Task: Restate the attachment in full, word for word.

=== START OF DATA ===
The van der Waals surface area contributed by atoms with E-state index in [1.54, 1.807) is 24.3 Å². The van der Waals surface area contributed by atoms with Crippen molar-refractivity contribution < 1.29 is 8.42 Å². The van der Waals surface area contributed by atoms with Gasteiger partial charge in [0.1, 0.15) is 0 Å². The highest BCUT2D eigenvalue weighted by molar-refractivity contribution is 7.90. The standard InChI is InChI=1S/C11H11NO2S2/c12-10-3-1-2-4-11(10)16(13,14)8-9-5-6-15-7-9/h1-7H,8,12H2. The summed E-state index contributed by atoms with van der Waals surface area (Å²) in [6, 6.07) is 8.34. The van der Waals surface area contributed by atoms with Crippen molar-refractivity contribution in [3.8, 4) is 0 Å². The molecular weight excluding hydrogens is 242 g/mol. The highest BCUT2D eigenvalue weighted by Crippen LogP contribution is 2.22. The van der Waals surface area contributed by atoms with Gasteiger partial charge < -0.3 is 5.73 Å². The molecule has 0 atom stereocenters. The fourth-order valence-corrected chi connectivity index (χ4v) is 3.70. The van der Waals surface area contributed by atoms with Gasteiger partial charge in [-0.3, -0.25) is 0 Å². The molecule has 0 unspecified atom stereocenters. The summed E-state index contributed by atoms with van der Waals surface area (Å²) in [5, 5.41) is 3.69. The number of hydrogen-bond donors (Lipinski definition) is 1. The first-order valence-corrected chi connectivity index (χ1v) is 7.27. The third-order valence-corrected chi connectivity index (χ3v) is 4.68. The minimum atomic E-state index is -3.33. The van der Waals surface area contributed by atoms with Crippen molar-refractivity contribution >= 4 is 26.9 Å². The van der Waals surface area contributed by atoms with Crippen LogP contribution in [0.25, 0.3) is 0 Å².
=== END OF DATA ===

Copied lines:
The van der Waals surface area contributed by atoms with E-state index in [1.54, 1.807) is 24.3 Å². The van der Waals surface area contributed by atoms with Crippen molar-refractivity contribution < 1.29 is 8.42 Å². The van der Waals surface area contributed by atoms with Gasteiger partial charge in [0.1, 0.15) is 0 Å². The highest BCUT2D eigenvalue weighted by molar-refractivity contribution is 7.90. The standard InChI is InChI=1S/C11H11NO2S2/c12-10-3-1-2-4-11(10)16(13,14)8-9-5-6-15-7-9/h1-7H,8,12H2. The summed E-state index contributed by atoms with van der Waals surface area (Å²) in [6, 6.07) is 8.34. The van der Waals surface area contributed by atoms with Crippen molar-refractivity contribution in [3.8, 4) is 0 Å². The molecular weight excluding hydrogens is 242 g/mol. The highest BCUT2D eigenvalue weighted by Crippen LogP contribution is 2.22. The van der Waals surface area contributed by atoms with Gasteiger partial charge < -0.3 is 5.73 Å². The molecule has 0 atom stereocenters. The fourth-order valence-corrected chi connectivity index (χ4v) is 3.70. The van der Waals surface area contributed by atoms with Gasteiger partial charge in [-0.3, -0.25) is 0 Å². The molecule has 0 unspecified atom stereocenters. The summed E-state index contributed by atoms with van der Waals surface area (Å²) in [5, 5.41) is 3.69. The number of hydrogen-bond donors (Lipinski definition) is 1. The first-order valence-corrected chi connectivity index (χ1v) is 7.27. The third-order valence-corrected chi connectivity index (χ3v) is 4.68. The minimum atomic E-state index is -3.33. The van der Waals surface area contributed by atoms with Crippen molar-refractivity contribution >= 4 is 26.9 Å². The van der Waals surface area contributed by atoms with Crippen LogP contribution in [0.25, 0.3) is 0 Å².